SOUTH AFRICA—The African Association of Nephrology has reported that the prevalence of chronic kidney disease (CKD) in Africa is rising, posing substantial challenges to public health and healthcare systems.

 This growing trend was highlighted during the commemoration of World Kidney Day on March 14, 2024, when the association presented a paper penned by 13 senior officials emphasizing the urgent need for attention and action to treat CKD in the region.

The authors of the study paper “Transporting Sodium-Glucose Cotransporter-2 Inhibitors to the African Continent: Challenges and Solutions” urged for collaborative efforts to develop viable ways to reduce the continent’s growing CKD incidence.

This presentation aligns with the theme of World Kidney Day, calling for a paradigm shift in how CKD is handled and managed in Africa.

Furthermore, it advocated for a thorough and practical clinical approach to screening, diagnosis, and treatment, emphasizing the importance of equitable access to care and best pharmaceutical practices.

The paper highlights the worrying trends in CKD prevalence in Africa, driven by a triple burden of health concerns, with CKD prevalence varying from 6% to 20% across areas, indicating a huge strain on healthcare systems.

CKD , a degenerative disorder characterized by a decrease in renal function, which has major ramifications for one’s health and wellbeing.

Chronic kidney disease is the world’s tenth biggest cause of mortality, impacting approximately 850 million people.

The majority of these instances are concentrated in low- and middle-income nations, with Africa carrying a substantial amount of the burden.

The increased incidence of noncommunicable diseases such as diabetes and hypertension, combined with chronic infections like HIV and hepatitis B and C, exacerbates the problem.

Diabetes affects roughly 24 million adults in Africa, with the number expected to climb to 33 million by 2030 and 55 million by 2045.

The challenges Africa faces in combating CKD are also exacerbated by socioeconomic differences, limiting access to key healthcare resources and accentuating the effects of CKD across the continent.

Limited financial resources, low health knowledge, and inadequate medical reimbursements are some of the most prominent issues.

Furthermore, the lack of CKD registries and real-world data exacerbates efforts to address the problem.

The report emphasizes the importance of developing training materials, gathering regional statistics, and making healthcare more accessible as key steps toward eliminating these barriers.

CKD is recognized at a younger age in Africa than in higher-income regions, with many CKD patients in Sub-Saharan Africa (SSA) being diagnosed with renal failure, highlighting the devastating repercussions of resource restrictions, restricted access to basic care services, and inadequate screening.

Unfortunately, medication at this advanced level is frequently ineffective for many patients, particularly in SSA, underscoring the critical importance of early detection and fast treatment in CKD to avoid kidney failure and save lives.

Recognizing the difficulties that existing diagnostic procedures present, the authors suggest practical alternatives such as dipstick detection for proteinuria, providing a cost-effective screening strategy to eliminate diagnostic hurdles and increase access to care for underprivileged groups.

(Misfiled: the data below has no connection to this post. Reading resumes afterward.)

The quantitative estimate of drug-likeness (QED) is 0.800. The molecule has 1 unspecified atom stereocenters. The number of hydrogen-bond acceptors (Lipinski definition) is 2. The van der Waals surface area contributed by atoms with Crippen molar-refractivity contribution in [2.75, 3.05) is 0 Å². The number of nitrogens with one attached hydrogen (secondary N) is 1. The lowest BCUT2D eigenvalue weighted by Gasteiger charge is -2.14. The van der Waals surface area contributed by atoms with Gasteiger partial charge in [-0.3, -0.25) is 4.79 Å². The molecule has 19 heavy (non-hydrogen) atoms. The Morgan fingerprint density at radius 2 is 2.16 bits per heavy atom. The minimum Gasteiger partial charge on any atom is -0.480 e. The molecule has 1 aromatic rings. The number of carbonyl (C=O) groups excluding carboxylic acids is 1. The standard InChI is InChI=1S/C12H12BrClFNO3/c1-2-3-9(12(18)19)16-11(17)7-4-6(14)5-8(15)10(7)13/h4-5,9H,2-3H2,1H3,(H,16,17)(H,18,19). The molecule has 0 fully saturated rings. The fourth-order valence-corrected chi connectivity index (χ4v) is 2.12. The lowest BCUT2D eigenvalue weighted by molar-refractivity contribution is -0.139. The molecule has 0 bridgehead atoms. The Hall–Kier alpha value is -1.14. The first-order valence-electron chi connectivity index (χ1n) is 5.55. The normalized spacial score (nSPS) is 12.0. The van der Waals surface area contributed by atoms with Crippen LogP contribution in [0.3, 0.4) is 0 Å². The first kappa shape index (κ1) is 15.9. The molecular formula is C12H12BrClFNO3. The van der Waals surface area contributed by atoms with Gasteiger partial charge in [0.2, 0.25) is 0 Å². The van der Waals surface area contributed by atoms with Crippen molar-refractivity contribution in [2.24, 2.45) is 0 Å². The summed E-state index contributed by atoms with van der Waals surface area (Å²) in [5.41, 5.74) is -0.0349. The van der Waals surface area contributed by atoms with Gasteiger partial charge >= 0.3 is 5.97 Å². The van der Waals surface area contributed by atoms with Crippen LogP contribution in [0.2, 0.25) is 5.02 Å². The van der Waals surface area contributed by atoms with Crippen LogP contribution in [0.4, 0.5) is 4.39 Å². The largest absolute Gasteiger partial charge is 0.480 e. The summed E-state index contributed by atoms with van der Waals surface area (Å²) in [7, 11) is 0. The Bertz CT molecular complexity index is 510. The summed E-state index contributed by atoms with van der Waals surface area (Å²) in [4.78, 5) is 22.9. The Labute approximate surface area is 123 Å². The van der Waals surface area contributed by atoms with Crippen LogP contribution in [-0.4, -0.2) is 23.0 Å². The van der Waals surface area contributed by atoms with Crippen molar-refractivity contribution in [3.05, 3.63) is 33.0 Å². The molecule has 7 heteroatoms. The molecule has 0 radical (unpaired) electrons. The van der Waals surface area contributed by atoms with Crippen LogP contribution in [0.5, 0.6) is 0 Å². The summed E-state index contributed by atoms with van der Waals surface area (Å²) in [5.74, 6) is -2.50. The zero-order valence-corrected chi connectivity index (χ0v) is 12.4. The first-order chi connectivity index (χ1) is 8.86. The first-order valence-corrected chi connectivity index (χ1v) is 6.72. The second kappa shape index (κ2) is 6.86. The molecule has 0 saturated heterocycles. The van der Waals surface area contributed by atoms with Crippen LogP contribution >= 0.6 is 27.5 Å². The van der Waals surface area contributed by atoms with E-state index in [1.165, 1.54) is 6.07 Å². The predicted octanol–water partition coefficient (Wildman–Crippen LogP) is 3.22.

The authors also emphasize the importance of political will, capacity building for healthcare personnel and patients, economical pricing, and pharmaceutical availability in achieving kidney health for all in Africa and beyond.

Speaking during the paper’s presentation, Professor Abdou Niang, MD, FWACP, Head of the Nephrology Department at Cheikh A. Diop University in Dakar and President-elect of the African Association of Nephrology, pointed out that CKD is a silent killer that must be detected early to provide an effective response to avoid going to dialysis, which is out of reach for most African populations.

On his part, Dr. Hussein Bagha, Consultant Physician and Nephrologist at MP Shah Hospital in Nairobi, Kenya, further emphasized that CKD progression can be significantly delayed if diagnosed early.

He explained that the use of SGLT2 inhibitors together with RAAS blockers can significantly delay the progression of CKD to End-Stage Kidney Disease (ESKD) requiring renal replacement therapy, by up to 25 years if diagnosed early.

AstraZeneca’s Medical Director, Dr. Khomotso Mashilane, stated that the company was dedicated to supporting projects aimed at reducing the prevalence of chronic kidney disease in Africa.

She commended the authors of this position paper for their comprehensive and sober representation of the challenges faced in managing CKD on the continent, noting that their emphasis on the potential value of SGLT2 in addition to standard care is a critical step toward reducing the burden and morbidities associated with CKD in Africa.

As the continent grapples with the growing burden of CKD, it is essential to make a coordinated effort to improve quality kidney care across Africa.

Significant progress may be achieved toward improving outcomes and guaranteeing a healthy future for all through collaboration, innovation, and a dedication to fair healthcare.

Recognizing the clear benefits of sodium-glucose cotransporter-2 inhibitors (SGLT2i) in managing CKD is central to the paper’s proposal, since these breakthrough drugs show promise in lowering CKD complications and providing new pathways for improving outcomes.

Furthermore, incorporating SGLT2 inhibitors into standard care regimens will increase their impact and suit the changing needs of CKD patients across Africa.

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